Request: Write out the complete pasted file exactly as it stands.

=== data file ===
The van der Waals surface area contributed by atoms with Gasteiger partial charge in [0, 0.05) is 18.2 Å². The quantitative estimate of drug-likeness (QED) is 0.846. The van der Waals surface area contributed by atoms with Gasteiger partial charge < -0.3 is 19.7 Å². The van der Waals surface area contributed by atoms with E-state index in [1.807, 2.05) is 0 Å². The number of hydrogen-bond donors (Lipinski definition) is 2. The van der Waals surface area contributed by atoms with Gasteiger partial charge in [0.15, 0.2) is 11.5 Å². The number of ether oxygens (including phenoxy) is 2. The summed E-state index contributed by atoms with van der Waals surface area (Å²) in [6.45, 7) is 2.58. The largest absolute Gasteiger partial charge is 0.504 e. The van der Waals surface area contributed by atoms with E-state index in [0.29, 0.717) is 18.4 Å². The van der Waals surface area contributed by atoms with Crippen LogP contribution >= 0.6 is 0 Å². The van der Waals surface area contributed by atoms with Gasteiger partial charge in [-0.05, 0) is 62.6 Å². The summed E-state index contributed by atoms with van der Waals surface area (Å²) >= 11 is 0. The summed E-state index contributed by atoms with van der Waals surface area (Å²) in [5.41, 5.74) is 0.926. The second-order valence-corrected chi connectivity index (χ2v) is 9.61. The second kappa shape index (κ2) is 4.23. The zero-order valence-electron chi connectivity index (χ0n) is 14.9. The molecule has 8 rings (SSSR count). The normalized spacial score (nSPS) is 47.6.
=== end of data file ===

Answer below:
The van der Waals surface area contributed by atoms with Gasteiger partial charge in [0, 0.05) is 18.2 Å². The quantitative estimate of drug-likeness (QED) is 0.846. The van der Waals surface area contributed by atoms with Gasteiger partial charge < -0.3 is 19.7 Å². The van der Waals surface area contributed by atoms with E-state index in [1.807, 2.05) is 0 Å². The number of hydrogen-bond donors (Lipinski definition) is 2. The van der Waals surface area contributed by atoms with Gasteiger partial charge in [0.15, 0.2) is 11.5 Å². The number of ether oxygens (including phenoxy) is 2. The summed E-state index contributed by atoms with van der Waals surface area (Å²) in [6.45, 7) is 2.58. The largest absolute Gasteiger partial charge is 0.504 e. The van der Waals surface area contributed by atoms with E-state index in [0.29, 0.717) is 18.4 Å². The van der Waals surface area contributed by atoms with Crippen LogP contribution >= 0.6 is 0 Å². The van der Waals surface area contributed by atoms with Gasteiger partial charge in [-0.05, 0) is 62.6 Å². The summed E-state index contributed by atoms with van der Waals surface area (Å²) >= 11 is 0. The summed E-state index contributed by atoms with van der Waals surface area (Å²) in [5.41, 5.74) is 0.926. The second-order valence-corrected chi connectivity index (χ2v) is 9.61. The second kappa shape index (κ2) is 4.23. The zero-order valence-electron chi connectivity index (χ0n) is 14.9. The molecule has 8 rings (SSSR count). The normalized spacial score (nSPS) is 47.6.